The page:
A 2009 DOJ study showed that more than 60 percent of the children
surveyed were exposed to violence within the past year either directly
or indirectly. Children’s exposure to violence, whether
as victims or witnesses, is often associated with long-term physical,
psychological, and emotional harm. Children exposed to violence are
also at a higher risk of engaging in criminal behavior later in life
and becoming part of a cycle of violence.
Children exposed to violence are more likely to abuse
drugs and alcohol; suffer from depression, anxiety, and post-traumatic
disorders; fail or have difficulty in school; and become delinquent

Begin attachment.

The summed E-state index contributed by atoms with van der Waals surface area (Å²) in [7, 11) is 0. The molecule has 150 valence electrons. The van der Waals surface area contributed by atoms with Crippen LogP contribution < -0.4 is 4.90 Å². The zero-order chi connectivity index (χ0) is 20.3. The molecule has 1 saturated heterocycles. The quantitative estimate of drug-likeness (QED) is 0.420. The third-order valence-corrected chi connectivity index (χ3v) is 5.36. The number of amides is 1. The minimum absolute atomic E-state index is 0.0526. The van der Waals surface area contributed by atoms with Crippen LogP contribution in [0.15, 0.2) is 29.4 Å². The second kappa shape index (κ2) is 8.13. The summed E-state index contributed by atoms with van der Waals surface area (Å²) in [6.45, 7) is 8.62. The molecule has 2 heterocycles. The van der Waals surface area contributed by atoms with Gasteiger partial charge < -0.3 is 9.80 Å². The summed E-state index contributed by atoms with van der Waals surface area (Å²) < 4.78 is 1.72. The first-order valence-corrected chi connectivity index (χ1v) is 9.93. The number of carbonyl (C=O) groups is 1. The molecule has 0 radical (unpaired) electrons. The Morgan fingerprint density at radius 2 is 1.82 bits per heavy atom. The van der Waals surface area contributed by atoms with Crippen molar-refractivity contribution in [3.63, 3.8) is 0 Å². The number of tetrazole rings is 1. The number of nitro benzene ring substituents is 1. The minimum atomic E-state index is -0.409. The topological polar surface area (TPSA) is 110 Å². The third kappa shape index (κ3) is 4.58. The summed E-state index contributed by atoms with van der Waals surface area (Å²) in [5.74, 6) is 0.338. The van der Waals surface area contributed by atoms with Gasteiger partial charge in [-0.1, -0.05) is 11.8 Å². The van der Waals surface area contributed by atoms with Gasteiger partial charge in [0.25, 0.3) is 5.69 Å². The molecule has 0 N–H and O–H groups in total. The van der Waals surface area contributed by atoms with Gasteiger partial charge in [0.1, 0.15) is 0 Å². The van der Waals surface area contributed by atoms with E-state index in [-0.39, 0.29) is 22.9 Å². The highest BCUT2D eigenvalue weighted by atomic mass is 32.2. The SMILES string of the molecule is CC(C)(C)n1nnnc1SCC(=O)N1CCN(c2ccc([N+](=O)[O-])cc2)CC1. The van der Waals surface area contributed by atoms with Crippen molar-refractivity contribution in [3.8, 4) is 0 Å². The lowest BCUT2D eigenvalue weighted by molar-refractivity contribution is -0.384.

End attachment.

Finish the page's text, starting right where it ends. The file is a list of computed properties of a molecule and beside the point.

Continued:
and engage in criminal behavior.
Sixty percent of American children were exposed to violence,
crime, or abuse in their homes, schools, and communities.
Almost 40 percent of American children were direct victims
of two or more violent acts, and one in ten were victims
of violence five or more times.
Children are more likely to be exposed to violence and
crime than adults.
Almost one in ten American children saw one family member
assault another family member, and more than 25 percent had
been exposed to family violence during their life.
A child’s exposure to one type of violence increases
the likelihood that the child will be exposed to other types
of violence and exposed multiple times.
*Finkelhor, D., Turner, H., Ormrod, R., Hamby, S., and Kracke,
K. 2009. Children’s Exposure to Violence: A Comprehensive
National Survey. Bulletin. Washington, DC: U.S. Department of
Justice, Office of Justice Programs, Office of Juvenile Justice
and Delinquency Prevention.